Traps for the Unwary: Selling Stock in Your CompanyNovember 28, 2012
Unless a specified exception applies, the Securities Act of 1933 requires registration of any security sold (whether debt and equity). The most common exception is an offering of securities “not involving any public offering.” Failure to fall within one of the exceptions can result in a company or those individuals that promoted the sale of the company’s securities to be liable to give the investors back their money with interest (i.e. investors can rescind the transaction) and could subject them to other civil and criminal penalties under state or federal law.
This means that you cannot advertise the offering or post information about the offering on the internet without registering (i.e. becoming a public company). In general, you must have a pre-existing relationship with the persons buying your stock. The precise limits of this private offering exemption are uncertain.
Securities and Exchange Commission Regulation D provides a reasonably certain safe harbor. If you comply with its rules, then your offering will be lawful. It is not simple to comply with Regulation D but it is much, much easier than becoming a public company. There are three rules (Rule 504, Rule 505 and Rule 506). The most commonly used is Rule 506.
Under Rule 506:
- You can raise an unlimited amount of capital;
- You cannot use general solicitation or advertising to market the securities;
- You can sell securities to an unlimited number of accredited investors and up to 35 other purchasers. Under Rule 506, however, all non-accredited investors, either alone or with a purchaser representative (like a CPA), must be deemed sophisticated.
- Purchasers receive restricted securities which means that purchasers may not freely trade the securities in the secondary market after the offering.
An accredited investor is, generally, either (1) an institution or (2) a natural person who has a residence exclusive net worth of $1 million or more or an income of $200,000 or more ($300,000 joint).
Very importantly, Rule 506 offerings are not subject to most state securities law registration and qualification requirements.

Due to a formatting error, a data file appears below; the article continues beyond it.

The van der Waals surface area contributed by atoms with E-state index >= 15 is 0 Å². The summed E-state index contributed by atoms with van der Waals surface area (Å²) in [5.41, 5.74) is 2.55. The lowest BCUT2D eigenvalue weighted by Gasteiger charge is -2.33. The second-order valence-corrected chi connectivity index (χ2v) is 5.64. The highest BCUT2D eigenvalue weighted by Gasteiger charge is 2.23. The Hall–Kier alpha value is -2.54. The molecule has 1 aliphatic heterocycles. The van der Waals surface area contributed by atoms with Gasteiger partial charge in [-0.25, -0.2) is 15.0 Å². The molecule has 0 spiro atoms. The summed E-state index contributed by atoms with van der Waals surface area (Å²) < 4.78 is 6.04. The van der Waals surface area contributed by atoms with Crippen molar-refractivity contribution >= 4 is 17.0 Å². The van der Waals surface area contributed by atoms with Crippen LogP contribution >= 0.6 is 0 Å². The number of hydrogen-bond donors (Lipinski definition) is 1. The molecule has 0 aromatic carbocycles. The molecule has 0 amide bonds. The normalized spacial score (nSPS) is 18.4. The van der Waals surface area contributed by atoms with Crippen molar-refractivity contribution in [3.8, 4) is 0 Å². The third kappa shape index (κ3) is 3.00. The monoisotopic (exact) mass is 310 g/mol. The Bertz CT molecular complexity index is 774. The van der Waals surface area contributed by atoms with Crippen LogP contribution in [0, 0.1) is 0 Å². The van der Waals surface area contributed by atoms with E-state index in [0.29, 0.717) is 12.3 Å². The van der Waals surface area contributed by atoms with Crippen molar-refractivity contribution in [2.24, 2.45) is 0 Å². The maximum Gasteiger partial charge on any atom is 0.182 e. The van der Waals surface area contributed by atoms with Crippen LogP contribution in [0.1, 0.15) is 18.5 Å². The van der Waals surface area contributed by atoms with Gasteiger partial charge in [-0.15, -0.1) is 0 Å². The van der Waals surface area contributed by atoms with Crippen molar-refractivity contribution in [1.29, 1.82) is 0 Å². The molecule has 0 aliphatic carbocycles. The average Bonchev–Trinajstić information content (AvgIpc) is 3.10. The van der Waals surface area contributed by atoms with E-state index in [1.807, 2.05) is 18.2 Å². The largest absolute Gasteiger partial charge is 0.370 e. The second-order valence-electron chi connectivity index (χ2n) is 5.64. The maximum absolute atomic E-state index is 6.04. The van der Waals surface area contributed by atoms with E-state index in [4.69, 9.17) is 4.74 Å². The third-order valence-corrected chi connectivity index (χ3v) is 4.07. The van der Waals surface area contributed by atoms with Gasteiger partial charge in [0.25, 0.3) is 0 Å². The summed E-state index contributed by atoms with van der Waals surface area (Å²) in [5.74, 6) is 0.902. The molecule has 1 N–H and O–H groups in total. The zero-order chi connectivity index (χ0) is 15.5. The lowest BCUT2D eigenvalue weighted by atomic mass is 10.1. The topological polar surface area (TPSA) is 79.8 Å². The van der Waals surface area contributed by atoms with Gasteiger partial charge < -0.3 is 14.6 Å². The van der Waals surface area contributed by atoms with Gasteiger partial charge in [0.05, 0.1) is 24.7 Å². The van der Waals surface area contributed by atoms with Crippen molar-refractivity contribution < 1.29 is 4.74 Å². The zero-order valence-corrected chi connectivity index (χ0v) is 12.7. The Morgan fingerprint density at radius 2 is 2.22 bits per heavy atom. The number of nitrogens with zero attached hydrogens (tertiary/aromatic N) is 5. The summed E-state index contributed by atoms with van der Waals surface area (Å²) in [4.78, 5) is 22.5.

There are additional rules. A good securities attorney can guide you through this process.
The JOBS Act signed into law in April provides that the prohibition against general solicitation or general advertising contained in Regulation D will not apply to offers and sales of securities made pursuant to Rule 506, provided that all purchasers of the securities are accredited investors. It further requires the issuer “to take reasonable steps to verify” that purchasers of the securities are accredited investors, using such methods as determined by the Commission.
On August 29, the Commission agreed to a proposed rule. To read NSBA’s comments on this proposed rule, click here. When that rule is finalized, companies will be able to advertise Rule 506 offerings or post the offerings on the internet. Although the JOBS Act required that the rule be out by July 5, it is not clear when the SEC will release a final rule. Nor is it clear what the final rule will look like. Many opponents to the JOBS Act are pressing for the verification rules to be very onerous. The resignation of SEC Chairman Mary Schapiro effective December 14 may delay the issuance of the rule since it may prove difficult to get a three member majority (of four remaining commissioners) to support any particular approach.
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For questions, please contact NSBA General Counsel David R. Burton at DBurton@nsba.biz.
NSBA cannot give legal advice with respect to specific situations.
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